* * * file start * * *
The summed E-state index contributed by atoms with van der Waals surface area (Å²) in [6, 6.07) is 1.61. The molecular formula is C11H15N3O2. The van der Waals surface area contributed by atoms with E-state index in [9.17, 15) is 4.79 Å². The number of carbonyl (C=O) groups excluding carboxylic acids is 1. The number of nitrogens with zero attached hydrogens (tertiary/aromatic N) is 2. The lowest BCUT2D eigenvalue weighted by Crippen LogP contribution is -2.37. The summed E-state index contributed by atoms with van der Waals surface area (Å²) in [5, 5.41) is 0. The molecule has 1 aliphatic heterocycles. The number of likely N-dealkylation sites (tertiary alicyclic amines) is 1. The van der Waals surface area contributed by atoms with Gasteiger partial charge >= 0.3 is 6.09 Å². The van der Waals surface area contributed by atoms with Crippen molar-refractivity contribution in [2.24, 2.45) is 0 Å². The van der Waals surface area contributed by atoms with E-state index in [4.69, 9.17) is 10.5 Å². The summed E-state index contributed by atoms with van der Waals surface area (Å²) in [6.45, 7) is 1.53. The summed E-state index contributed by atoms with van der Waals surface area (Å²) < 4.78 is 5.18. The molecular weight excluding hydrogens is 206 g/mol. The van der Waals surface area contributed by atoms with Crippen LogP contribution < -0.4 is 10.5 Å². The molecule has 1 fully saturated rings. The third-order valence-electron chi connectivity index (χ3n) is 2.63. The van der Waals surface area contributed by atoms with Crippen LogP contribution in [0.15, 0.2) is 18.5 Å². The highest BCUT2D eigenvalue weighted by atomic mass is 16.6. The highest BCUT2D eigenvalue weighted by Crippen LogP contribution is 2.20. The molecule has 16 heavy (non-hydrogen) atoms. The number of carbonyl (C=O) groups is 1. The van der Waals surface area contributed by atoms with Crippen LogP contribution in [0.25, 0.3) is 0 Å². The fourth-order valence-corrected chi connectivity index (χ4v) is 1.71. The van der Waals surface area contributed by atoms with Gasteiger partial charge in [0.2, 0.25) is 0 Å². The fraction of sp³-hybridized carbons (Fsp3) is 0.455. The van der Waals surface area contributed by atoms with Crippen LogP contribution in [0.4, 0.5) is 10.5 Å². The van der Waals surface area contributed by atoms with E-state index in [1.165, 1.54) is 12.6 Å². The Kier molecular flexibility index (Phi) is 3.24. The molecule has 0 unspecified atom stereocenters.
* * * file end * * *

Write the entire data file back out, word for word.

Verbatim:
The summed E-state index contributed by atoms with van der Waals surface area (Å²) in [6, 6.07) is 1.61. The molecular formula is C11H15N3O2. The van der Waals surface area contributed by atoms with E-state index in [9.17, 15) is 4.79 Å². The number of carbonyl (C=O) groups excluding carboxylic acids is 1. The number of nitrogens with zero attached hydrogens (tertiary/aromatic N) is 2. The lowest BCUT2D eigenvalue weighted by Crippen LogP contribution is -2.37. The summed E-state index contributed by atoms with van der Waals surface area (Å²) in [5, 5.41) is 0. The molecule has 1 aliphatic heterocycles. The number of likely N-dealkylation sites (tertiary alicyclic amines) is 1. The van der Waals surface area contributed by atoms with Gasteiger partial charge >= 0.3 is 6.09 Å². The van der Waals surface area contributed by atoms with Crippen molar-refractivity contribution in [2.24, 2.45) is 0 Å². The van der Waals surface area contributed by atoms with E-state index in [4.69, 9.17) is 10.5 Å². The summed E-state index contributed by atoms with van der Waals surface area (Å²) in [6.45, 7) is 1.53. The summed E-state index contributed by atoms with van der Waals surface area (Å²) < 4.78 is 5.18. The molecular weight excluding hydrogens is 206 g/mol. The van der Waals surface area contributed by atoms with Crippen LogP contribution < -0.4 is 10.5 Å². The molecule has 1 fully saturated rings. The third-order valence-electron chi connectivity index (χ3n) is 2.63. The van der Waals surface area contributed by atoms with Crippen LogP contribution in [0.15, 0.2) is 18.5 Å². The highest BCUT2D eigenvalue weighted by atomic mass is 16.6. The highest BCUT2D eigenvalue weighted by Crippen LogP contribution is 2.20. The molecule has 16 heavy (non-hydrogen) atoms. The number of carbonyl (C=O) groups is 1. The van der Waals surface area contributed by atoms with Crippen LogP contribution in [0.25, 0.3) is 0 Å². The fourth-order valence-corrected chi connectivity index (χ4v) is 1.71. The van der Waals surface area contributed by atoms with Gasteiger partial charge in [0.2, 0.25) is 0 Å². The fraction of sp³-hybridized carbons (Fsp3) is 0.455. The van der Waals surface area contributed by atoms with Crippen LogP contribution in [0.4, 0.5) is 10.5 Å². The van der Waals surface area contributed by atoms with E-state index in [1.165, 1.54) is 12.6 Å². The Kier molecular flexibility index (Phi) is 3.24. The molecule has 0 unspecified atom stereocenters.